Aug 23, 2010

Kimpo Shrine's Annual Ritual Ceremony

Kimpo Shrine's main building structure is open to the public on few occasions.

Kimpo Shrine has served as an important center for worshippers of both Shintoism and Buddhism, particularly as a sacred site for the farmers who valued livestock raisings as a crucial industry.

It is why you could find many paintings of horses in the the haiden oratory inside the main shrine. Each painting is painted on a solid piece of Sugi, or Japanese Cedars.

Inside of the main shrine building

 A view of the main shrine from the oratory through the walkway.

A wooden sign with a Japanese calligraphy of Kimpo Shrine.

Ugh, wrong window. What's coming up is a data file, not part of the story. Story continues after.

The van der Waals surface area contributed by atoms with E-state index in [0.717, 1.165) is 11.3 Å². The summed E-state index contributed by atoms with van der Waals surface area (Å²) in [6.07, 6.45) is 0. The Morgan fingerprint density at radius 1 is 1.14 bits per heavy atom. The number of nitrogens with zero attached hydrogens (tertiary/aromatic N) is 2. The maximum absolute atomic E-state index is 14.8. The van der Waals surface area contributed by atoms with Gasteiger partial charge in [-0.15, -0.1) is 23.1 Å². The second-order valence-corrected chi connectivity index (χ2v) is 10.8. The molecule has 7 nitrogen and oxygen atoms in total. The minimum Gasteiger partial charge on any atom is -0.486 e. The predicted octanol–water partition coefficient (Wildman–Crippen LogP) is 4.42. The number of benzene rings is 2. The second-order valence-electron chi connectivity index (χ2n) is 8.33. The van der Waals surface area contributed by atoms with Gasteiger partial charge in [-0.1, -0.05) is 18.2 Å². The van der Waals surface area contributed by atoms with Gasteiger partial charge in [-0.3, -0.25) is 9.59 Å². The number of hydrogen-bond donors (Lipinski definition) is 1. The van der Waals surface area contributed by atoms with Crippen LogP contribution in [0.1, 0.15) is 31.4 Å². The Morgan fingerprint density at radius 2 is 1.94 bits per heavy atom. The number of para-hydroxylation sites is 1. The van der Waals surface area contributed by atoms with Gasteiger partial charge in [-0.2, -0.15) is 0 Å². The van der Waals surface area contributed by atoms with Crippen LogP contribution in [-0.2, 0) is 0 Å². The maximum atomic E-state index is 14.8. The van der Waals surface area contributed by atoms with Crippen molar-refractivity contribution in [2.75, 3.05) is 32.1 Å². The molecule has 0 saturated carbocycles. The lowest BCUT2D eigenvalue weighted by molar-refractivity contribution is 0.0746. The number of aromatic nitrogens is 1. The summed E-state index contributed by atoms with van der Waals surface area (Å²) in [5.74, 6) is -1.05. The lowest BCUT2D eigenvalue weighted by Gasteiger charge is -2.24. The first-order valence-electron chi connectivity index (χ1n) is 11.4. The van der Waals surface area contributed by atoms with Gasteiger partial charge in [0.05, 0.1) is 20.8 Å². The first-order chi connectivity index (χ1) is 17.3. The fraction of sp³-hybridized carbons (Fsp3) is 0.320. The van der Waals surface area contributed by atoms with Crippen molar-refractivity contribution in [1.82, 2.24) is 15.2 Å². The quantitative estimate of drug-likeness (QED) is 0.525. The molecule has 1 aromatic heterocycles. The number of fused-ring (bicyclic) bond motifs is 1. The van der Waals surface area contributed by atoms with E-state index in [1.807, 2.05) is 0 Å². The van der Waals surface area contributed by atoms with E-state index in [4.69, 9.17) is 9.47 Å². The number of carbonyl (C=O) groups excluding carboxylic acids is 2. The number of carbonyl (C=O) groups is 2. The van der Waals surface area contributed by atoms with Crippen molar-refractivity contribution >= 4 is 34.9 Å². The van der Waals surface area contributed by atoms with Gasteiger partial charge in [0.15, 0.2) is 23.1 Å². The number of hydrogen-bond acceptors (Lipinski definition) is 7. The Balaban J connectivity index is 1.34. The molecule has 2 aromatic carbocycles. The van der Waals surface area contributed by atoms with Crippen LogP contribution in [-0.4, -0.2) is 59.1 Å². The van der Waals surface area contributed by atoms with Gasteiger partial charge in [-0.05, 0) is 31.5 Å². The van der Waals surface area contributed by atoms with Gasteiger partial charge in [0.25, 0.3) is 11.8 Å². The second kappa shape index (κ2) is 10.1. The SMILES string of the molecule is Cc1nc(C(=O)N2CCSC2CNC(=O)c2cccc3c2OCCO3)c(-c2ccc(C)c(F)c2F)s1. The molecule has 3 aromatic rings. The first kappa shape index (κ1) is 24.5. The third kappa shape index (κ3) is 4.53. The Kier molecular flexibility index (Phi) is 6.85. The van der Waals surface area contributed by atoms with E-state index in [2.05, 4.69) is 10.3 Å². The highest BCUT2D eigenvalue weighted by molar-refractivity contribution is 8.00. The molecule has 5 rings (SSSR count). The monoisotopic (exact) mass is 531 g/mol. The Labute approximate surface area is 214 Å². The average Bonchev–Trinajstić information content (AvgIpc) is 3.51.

Wooden statues of horses are found.

Many paintings of horses are on display-- can be traced back to the Meiji era (circa. 1900)!

All these are horses.. yes, more than hundreds of them!

The main shrine is in public view only on a few occasions occasions such as Reitaisai, or the annual public ritual. Kimpo Shrine held its Reitaisai last week, in which we had a precious opportunity to catch a glimpse of some important articles.

At the ritual, attendee gathered to pay a visit to the honden, or the main shrine, where the most important articles are enshrined. The oratory and the main shrine are connected with a long walkway, which is accessible only to the Shinto priests.

A purification ceremony before the main ritual begins in the building.

Now following the priests into the shrine..

The ceremony begins.

No comments: